When designing a bearing into an application, every engineer consistently needs to know about load capacity. While it’s easy to publish a general number, the type of load should really be considered first, and there are a lot of factors to consider for each type of load. In the first post of a two-part series, I will lay out the different types of surface loads and how each can be compensated for.
Over the years, I have had a lot of customers call and ask me, “How much load can your bearing handle?” For us, it is imperative that we understand the type of load before answering this question. Although we do have load ratings listed within our catalog, certain materials handle each type of load in a different way.
The other common misconception is that we just spit out a load in pounds or lbs. However, we measure load capacity by “psi" (pounds per square inch), which we calculate based upon the total surface area of the bearing that is being used.
Static loads are loads that act upon the bearing even when it is not in motion. More often than not, these loads are present within applications where the bearing does not move for a certain amount of time.
Although static loads might seem like they would present the least amount of problems or issues when designing bearings, there are still a multitude of issues that might arise if certain problems are not addressed. For example, if you are using a ball bearing with a constant static load, the load will essentially act as a “point load”, which would put an excess amount of pressure in one spot.
If the static load is acting upon the entire surface area of the bearing, then great! This means that those numbers listed in most bearing manufacturers catalog were correct. However, if the static load is only acting upon a small portion of the bearing as a “point load”, deformation of the part could occur if it is not accounted for.
Dynamic loads occur when a load acts upon a bearing while it’s in motion. With this, our biggest concern is the relationship between the load and the speed, since PV is a major factor in the lifetime and success of the bearing within an application.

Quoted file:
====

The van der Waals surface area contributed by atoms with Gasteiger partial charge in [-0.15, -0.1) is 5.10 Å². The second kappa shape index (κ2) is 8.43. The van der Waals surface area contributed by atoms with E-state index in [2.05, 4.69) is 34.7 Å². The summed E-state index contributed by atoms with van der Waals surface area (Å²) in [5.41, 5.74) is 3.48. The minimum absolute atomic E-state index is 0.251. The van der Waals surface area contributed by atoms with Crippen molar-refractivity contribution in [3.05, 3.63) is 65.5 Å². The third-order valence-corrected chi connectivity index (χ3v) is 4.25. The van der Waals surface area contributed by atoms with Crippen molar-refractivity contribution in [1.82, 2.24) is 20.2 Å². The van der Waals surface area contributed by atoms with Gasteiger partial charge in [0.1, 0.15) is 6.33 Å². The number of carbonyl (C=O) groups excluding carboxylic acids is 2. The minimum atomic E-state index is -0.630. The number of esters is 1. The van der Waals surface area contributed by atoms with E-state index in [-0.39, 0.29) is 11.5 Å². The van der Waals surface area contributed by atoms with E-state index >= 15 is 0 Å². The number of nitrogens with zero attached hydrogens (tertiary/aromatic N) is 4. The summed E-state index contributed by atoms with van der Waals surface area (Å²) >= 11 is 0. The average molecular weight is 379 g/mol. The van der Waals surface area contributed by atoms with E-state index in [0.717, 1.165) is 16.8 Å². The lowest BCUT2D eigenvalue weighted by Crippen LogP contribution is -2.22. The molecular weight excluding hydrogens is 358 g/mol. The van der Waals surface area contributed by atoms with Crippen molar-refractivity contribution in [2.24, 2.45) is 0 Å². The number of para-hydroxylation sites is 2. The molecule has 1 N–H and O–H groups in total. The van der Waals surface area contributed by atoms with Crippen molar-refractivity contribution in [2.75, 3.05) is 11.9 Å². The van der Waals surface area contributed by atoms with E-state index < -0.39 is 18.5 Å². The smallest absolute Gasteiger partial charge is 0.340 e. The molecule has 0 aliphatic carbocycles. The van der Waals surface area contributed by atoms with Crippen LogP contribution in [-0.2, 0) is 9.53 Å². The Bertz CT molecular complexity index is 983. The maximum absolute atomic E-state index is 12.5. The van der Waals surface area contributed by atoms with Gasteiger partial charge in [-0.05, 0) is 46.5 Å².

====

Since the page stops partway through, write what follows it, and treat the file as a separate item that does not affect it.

When a dynamic load is present it is important to note that the higher the load, the lower the speed should be, and vice versa. Often, when we have really high dynamic loads, the motion is typically a slow pivot or rotation.
The rigidity of a material can have a negative affect on a bearing that is exposed to shock or impact, so it’s important to ensure that it has enough flexibility. I like to think about this in the same way I think about stretching before going to workout. The more flexible your muscles are, the less likely you are to injure them. If your muscles are tight and rigid, they are more likely to snap or tear. The same principle can apply to bearing applications.
When shock or impact loads are present, the amount of elasticity the bearing has can help to keep it from snapping or shattering. The best materials for these applications should have more elasticity so that the bearing is allowed to conform against the shock or impact, allowing it to essentially bounce back.
Knowing Your Application is Key, and We Can Help
Proper bearing material selection requires a deep knowledge of your application—where it will be used, and how long it needs to operate. However, being able to identify which type of load will be acting upon your bearing within your application is an important first step before selecting which material might provide the most efficiency and service life. At igus®, we have successfully paired applications with the right bearing material for over 50 years thanks to running consistent testing on each bearing material within our test laboratory all day, every day. So, if you are still wondering which material might be best for your application, please don’t hesitate to rely on our expertise!
-Stay Tuned for part 2, where we will be discussing edge loading, which is a completely different ball game!